Last Tango in Paris (Ultimo tango a Parigi)

Last Tango in Paris

Your solitude weighs on me.

I don’t know what I was expecting with this, but this was not what I was expecting. Bernardo Bertolucci is so much of a hit-or-miss director for me that when it came time for arguably his most infamous and controversial film, Last Tango in Paris, I felt like no amount of research or preparation would get me ready for whatever the film would be like. I knew it starred Marlon Brando, and I knew it was focused primarily about sex, but aside from the uncomfortable picture of a near-50 Marlon Brando having sex, I didn’t know what I was going to be getting with this one. I was unsure if this would be a hit or a miss with me. Well, the redundancy of the statement aside, I know now; whatever this was trying to accomplish, it sure as hell didn’t work.

Brando, along with the female lead Maria Schneider, are a man and a woman who meet while checking out the same apartment in Paris. Pretty much as soon as they meet, despite the age difference, they are at each other, and the man sets some ground rules: they are free to meet at the apartment for their trysts, as long as neither of them tells the other their name or anything about their pasts; it will be as anonymous as possible. As it turns out, the man, whose name is Paul, had a wife that killed herself the same day that he and the girl first met, and the girl, Jeanne, is a fiancée to a wannabe film director, as well as the lead in his new project. Unfortunately, their outside lives continue to encroach on the safety space that is their apartment, and threaten to derail their idyllic sex-based relationship. Right off the bat, I will say this; the sex parts weren’t as uncomfortable as I was expecting, mostly because they were a lot more… nothing, than I was expecting. There was no sensuality whatsoever; for instance, when they first meet in the apartment, they wander around, asking each other questions about the apartment, before Brando abruptly walks her over to the window, and they kiss, and get right into it, and there is nothing lovey-dovey about it, or even remotely attractive. The one scene that did garner even some bit of a reaction from me was the infamous butter scene, and even then it was merely a want for the scene to be over with already. All the rest of the film, outside these scenes, seemed entirely superfluous, as the sex scenes were all that the film really wanted to do, and so the rest of the film seemed like it was only half-assed. The cinematography was nice, as expected from the same cinematographer that worked with Bertolucci on The Conformist, but other than that, everything about this one was just a wrong decision. Brando famously refused to memorize his lines, and unfortunately, his acting in this thus comes across as stilted, wavering in the extremes of whatever actions or emotions he needs to enact while he looks around the room for his next cue card hidden out of frame. As an actor myself, as well as a one-time casting director in film school, I can attest to the poor choice by an actor to merely shout and act as angry as possible when one needs to “emote” a scene, that we see from so many amateur actors who don’t know their craft, and it seems they all are getting it from Brando in this film. In addition, Jean-Pierre Leaud is woefully underutilized in a role that shouldn’t even have been his to begin with; it’s too much of a background role for Leaud.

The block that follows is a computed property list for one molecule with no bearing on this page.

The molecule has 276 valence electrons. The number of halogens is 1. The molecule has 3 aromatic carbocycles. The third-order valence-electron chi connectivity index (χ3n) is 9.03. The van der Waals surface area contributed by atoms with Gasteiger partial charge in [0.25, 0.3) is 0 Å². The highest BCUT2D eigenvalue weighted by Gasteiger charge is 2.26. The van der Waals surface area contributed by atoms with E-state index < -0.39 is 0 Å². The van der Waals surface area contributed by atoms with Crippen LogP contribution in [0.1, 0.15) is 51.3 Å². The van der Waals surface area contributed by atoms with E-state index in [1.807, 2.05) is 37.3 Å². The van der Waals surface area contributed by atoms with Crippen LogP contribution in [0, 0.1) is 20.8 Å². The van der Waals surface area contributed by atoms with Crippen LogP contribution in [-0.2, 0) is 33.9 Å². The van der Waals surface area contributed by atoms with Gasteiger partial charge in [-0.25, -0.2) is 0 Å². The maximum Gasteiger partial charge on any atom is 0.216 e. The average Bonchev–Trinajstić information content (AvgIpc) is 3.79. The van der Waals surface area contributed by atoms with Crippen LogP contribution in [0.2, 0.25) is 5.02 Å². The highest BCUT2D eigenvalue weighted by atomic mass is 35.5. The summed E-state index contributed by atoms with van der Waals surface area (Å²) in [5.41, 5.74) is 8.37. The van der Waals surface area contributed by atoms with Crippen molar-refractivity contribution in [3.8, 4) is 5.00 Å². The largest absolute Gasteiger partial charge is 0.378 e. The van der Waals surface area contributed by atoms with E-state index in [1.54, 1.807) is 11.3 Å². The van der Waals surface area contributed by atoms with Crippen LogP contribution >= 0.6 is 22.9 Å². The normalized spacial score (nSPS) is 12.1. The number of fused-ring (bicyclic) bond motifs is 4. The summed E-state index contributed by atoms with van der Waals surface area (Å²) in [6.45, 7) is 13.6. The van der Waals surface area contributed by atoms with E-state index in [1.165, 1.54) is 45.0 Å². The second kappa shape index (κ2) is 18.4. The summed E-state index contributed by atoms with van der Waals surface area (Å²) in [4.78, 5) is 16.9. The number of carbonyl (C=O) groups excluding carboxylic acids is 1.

The infamy of this one threatened to sour my opinion of it before I’d even started it, but now that it’s over, I can’t help but have a feeling of “meh”. This didn’t do almost anything right, from the intrusive and out-of-place music to the script which called for no development of the characters at all; this was just a bad decision after bad decision kind of film. I’ll give an extra point for the cinematography, but really, I’m doing the film a favor just by giving it that; the only thing that this had going for it was its infamy, and in the end, the infamous segments didn’t end up being enough to warrant the infamy, so there was just nothing to this. I guess I’ll have to stick with the Bertolucci films I know are good, and leave the rest by the wayside. This will undoubtedly be one of those left behind.

Arbitrary Rating: 6/10


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